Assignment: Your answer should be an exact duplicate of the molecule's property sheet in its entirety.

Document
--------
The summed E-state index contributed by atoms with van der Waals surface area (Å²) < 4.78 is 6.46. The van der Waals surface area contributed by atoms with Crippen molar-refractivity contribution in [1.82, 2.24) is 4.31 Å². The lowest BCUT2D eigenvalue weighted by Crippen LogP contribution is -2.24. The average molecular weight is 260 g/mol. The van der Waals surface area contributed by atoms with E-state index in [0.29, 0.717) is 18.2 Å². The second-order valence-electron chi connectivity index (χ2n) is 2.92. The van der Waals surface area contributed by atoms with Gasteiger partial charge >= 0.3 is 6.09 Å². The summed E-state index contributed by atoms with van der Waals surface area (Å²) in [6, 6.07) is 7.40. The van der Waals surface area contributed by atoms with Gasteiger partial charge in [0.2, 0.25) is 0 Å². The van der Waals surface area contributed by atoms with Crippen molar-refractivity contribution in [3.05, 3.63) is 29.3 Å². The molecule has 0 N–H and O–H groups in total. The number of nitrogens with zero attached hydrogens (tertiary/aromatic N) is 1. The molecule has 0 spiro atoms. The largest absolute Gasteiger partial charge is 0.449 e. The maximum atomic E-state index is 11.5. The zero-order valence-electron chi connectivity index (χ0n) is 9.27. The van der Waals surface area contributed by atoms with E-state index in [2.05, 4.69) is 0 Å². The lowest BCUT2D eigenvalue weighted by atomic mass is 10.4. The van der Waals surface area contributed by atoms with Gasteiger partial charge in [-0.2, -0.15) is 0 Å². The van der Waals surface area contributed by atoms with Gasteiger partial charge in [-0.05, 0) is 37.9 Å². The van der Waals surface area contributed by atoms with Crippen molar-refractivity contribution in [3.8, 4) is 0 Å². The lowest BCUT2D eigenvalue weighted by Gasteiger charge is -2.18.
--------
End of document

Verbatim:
The summed E-state index contributed by atoms with van der Waals surface area (Å²) < 4.78 is 6.46. The van der Waals surface area contributed by atoms with Crippen molar-refractivity contribution in [1.82, 2.24) is 4.31 Å². The lowest BCUT2D eigenvalue weighted by Crippen LogP contribution is -2.24. The average molecular weight is 260 g/mol. The van der Waals surface area contributed by atoms with E-state index in [0.29, 0.717) is 18.2 Å². The second-order valence-electron chi connectivity index (χ2n) is 2.92. The van der Waals surface area contributed by atoms with Gasteiger partial charge >= 0.3 is 6.09 Å². The summed E-state index contributed by atoms with van der Waals surface area (Å²) in [6, 6.07) is 7.40. The van der Waals surface area contributed by atoms with Gasteiger partial charge in [0.2, 0.25) is 0 Å². The van der Waals surface area contributed by atoms with Crippen molar-refractivity contribution in [3.05, 3.63) is 29.3 Å². The molecule has 0 N–H and O–H groups in total. The number of nitrogens with zero attached hydrogens (tertiary/aromatic N) is 1. The molecule has 0 spiro atoms. The largest absolute Gasteiger partial charge is 0.449 e. The maximum atomic E-state index is 11.5. The zero-order valence-electron chi connectivity index (χ0n) is 9.27. The van der Waals surface area contributed by atoms with E-state index in [2.05, 4.69) is 0 Å². The lowest BCUT2D eigenvalue weighted by atomic mass is 10.4. The van der Waals surface area contributed by atoms with Gasteiger partial charge in [-0.2, -0.15) is 0 Å². The van der Waals surface area contributed by atoms with Gasteiger partial charge in [-0.05, 0) is 37.9 Å². The van der Waals surface area contributed by atoms with Crippen molar-refractivity contribution in [3.8, 4) is 0 Å². The lowest BCUT2D eigenvalue weighted by Gasteiger charge is -2.18.